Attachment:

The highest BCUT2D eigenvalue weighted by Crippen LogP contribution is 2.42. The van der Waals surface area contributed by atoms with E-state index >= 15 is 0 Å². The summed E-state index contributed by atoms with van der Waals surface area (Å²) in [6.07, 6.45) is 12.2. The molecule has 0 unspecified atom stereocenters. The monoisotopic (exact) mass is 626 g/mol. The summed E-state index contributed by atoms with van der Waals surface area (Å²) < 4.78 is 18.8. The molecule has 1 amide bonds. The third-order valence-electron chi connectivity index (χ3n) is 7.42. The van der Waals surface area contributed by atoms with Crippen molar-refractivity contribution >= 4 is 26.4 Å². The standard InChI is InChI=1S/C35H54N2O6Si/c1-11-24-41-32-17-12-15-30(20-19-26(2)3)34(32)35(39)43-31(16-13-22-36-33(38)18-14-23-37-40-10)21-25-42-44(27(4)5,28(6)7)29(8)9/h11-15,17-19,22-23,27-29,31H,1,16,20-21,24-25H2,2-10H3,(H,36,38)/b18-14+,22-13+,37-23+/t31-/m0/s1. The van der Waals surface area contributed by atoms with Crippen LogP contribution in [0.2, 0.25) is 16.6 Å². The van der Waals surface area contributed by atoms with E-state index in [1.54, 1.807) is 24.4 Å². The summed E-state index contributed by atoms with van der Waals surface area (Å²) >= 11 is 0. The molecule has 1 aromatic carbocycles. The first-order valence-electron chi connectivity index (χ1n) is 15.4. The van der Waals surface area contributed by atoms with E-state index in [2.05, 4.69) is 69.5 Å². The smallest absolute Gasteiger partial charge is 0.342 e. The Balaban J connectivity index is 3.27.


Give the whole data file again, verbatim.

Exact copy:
The highest BCUT2D eigenvalue weighted by Crippen LogP contribution is 2.42. The van der Waals surface area contributed by atoms with E-state index >= 15 is 0 Å². The summed E-state index contributed by atoms with van der Waals surface area (Å²) in [6.07, 6.45) is 12.2. The molecule has 0 unspecified atom stereocenters. The monoisotopic (exact) mass is 626 g/mol. The summed E-state index contributed by atoms with van der Waals surface area (Å²) < 4.78 is 18.8. The molecule has 1 amide bonds. The third-order valence-electron chi connectivity index (χ3n) is 7.42. The van der Waals surface area contributed by atoms with Crippen molar-refractivity contribution >= 4 is 26.4 Å². The standard InChI is InChI=1S/C35H54N2O6Si/c1-11-24-41-32-17-12-15-30(20-19-26(2)3)34(32)35(39)43-31(16-13-22-36-33(38)18-14-23-37-40-10)21-25-42-44(27(4)5,28(6)7)29(8)9/h11-15,17-19,22-23,27-29,31H,1,16,20-21,24-25H2,2-10H3,(H,36,38)/b18-14+,22-13+,37-23+/t31-/m0/s1. The van der Waals surface area contributed by atoms with Crippen LogP contribution in [0.2, 0.25) is 16.6 Å². The van der Waals surface area contributed by atoms with E-state index in [1.54, 1.807) is 24.4 Å². The summed E-state index contributed by atoms with van der Waals surface area (Å²) >= 11 is 0. The molecule has 1 aromatic carbocycles. The first-order valence-electron chi connectivity index (χ1n) is 15.4. The van der Waals surface area contributed by atoms with E-state index in [2.05, 4.69) is 69.5 Å². The smallest absolute Gasteiger partial charge is 0.342 e. The Balaban J connectivity index is 3.27.